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Suva, FIJI – July 11, 2022: 6.15pm (Nuku’alofa Times): Preeminent among regional meetings the Pacific Islands Leaders meeting kicked off in Suva  yesterday (11May) mired in controversy around the issue of unity within the Forum family and the 2021 announced withdrawal by Micronesian Nations over the issue of the rotation of the Secretary Generals position.

Absent from the meeting are Kiribati, Nauru (reason stated due to increasing Covid-19 in the country), Marshall Islands (it requires a reversal of parliamentary legislation put in place last year on its withdrawal).

News of the continued fracture broke in Suva last night with One News New Zealand reporting that Kiribati had withdrawn from the Pacific Islands Forum despite the Suva Agreement negotiated by Fiji and PIFs Chair Frank Bainimarama last month in June, which included an agreement on formalising the rotation of Secretary Generals’s between the regional groupings of Micronesia, Polynesia and Melanesia, among other agreements.

The Suva Agreement negotiations had been attended and signed by David Panuelo, the President of the Federated States of Micronesia and Surangel Whipps, Jr, the President of Palau, while Marshall Islands Minister John Silk had represented his Government. A number of other Pacific leaders were also part of negotiations including Samoa’s Fiame Mata’afa.

In their letter published by OneNews New Zealand and the Guardian Australia dated 9th July Taneti Maamau, President of Kiribati stated it had taken the sovereign decision to withdraw from PIF’s with immediate effect, after much thought, and with no intention to “offend or be against any Pacific Island brothers and sisters”.

Central amongst reasons was their belief that the Forum had not adequately addressed concerns of Micronesian countries, including their main reason for withdrawing from PIF’s. In attendance at PIFLM22 are Palau, the Federated States of Micronesia, while Marshals is represented by a delegation of civil servants.

PIFLM51 in Suva is the first face to face meeting of Pacific Leaders since 2019 and when borders closed across the region due to Covid-19. It is also the first since Fiji’s re-admission to the Forum family since its suspension in 2009, for failing to hold promised elections since the overthrow of the Qarase government and the 2006 coup. Fiji as host has to PIFLM51 been Chair for the Forum for the past year.

On the agenda for the 2022 meeting remains regional solidarity, in order to best take advantage of opportunities and shared challenges given the strength of the Pacific as a collective front in the international fora. The meeting is expected to offer resolutions on the Micronesian withdrawal as well as on the appointment and rotation of the Secretary Generals position.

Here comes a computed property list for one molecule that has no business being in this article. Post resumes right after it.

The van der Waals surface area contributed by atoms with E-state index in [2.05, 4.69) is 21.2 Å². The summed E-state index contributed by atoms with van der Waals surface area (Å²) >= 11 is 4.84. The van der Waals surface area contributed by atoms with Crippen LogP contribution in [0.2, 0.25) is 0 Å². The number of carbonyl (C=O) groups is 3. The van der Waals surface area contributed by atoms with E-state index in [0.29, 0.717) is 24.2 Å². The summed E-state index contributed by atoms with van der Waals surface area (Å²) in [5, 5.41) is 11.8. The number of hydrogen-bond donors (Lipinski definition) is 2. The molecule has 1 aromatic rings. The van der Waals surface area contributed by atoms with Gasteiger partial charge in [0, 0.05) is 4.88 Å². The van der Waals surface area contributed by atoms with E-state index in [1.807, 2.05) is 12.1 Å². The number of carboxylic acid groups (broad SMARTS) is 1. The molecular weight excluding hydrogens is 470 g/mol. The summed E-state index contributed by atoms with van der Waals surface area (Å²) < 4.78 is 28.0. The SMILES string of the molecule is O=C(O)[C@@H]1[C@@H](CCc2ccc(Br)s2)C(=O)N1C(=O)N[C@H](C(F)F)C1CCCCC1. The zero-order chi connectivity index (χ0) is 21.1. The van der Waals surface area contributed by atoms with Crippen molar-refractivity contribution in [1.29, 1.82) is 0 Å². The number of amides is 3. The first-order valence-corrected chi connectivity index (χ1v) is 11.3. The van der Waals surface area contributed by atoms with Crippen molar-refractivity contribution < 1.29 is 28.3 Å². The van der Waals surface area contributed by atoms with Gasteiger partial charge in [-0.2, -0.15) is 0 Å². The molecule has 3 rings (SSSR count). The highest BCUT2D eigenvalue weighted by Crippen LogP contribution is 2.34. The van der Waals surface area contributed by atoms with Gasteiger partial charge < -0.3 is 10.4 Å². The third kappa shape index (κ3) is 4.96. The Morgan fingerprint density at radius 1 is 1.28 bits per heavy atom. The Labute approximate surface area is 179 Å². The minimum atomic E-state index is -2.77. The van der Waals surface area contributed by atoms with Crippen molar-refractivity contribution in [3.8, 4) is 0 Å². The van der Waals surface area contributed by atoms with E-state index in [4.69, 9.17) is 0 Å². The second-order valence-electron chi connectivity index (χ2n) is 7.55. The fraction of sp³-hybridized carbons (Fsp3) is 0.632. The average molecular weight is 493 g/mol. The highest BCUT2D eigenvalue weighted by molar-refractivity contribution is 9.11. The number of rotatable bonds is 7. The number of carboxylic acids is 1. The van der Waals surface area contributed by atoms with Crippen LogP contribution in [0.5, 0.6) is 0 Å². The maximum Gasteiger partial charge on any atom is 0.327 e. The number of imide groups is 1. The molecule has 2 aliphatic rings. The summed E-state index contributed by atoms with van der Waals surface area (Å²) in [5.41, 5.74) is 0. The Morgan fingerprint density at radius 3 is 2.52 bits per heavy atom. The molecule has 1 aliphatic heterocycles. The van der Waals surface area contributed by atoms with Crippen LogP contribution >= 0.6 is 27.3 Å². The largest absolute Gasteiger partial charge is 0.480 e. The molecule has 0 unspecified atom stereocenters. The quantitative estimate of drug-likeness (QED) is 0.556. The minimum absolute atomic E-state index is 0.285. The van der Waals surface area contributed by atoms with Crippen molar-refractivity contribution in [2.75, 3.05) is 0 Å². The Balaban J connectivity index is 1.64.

Also on the agenda will be the long awaited Review of the Regional Architecture that’s to ensure the regions partnerships and engagement are aligned to Forum Members priorities as presented in the 2050 strategy.

The 2050 Strategy for the Blue Pacific Continent, the strategy to guide Pacific regionalism is to be presented to leaders for their consideration, with a scheduled launch for Thursday. Its development was called for in 2019 by Leaders as a response to the regions long term vulnerabilities as related to climate change and geopolitical competition. The strategy is also expected to guide regional action on disaster resilience, security, economic development and trade, resource management, Oceans governance, as well as social and cultural development. It is also expected to form the basis of the regions position in its relations and engagement with dialogue partners such as the US and China, and all 21 of them to date.

The leaders retreat is a space that Leaders, Samoa’s Fiame Mata’afa  and New Zealands Jacinda Ardern  are expected to use to lobby their male counter parts to take ownership of progressing the regions Gender agenda, which since the inception of the Gender Declaration a decade ago has seen little to no traction in progressing gender equity in the region, nor with decreasing incidence of violence against women. The inaugural Women Leaders meeting held last month is expected to form the basis of their lobby. Climate change, post Covid-19 economic recovery, the geopolitical competition for influence between Western nations lead by United States and Australia and between China are also expected to feature in discussions.

Remaining Pacific Leaders arrive in Fiji tonight, as meeting proper convenes tomorrow morning with the Pacific Islands Forum Leaders Dialogue with associate members and Forum observers and concludes this Thursday. We will bring you a wrap up of the meeting at its conclusion.

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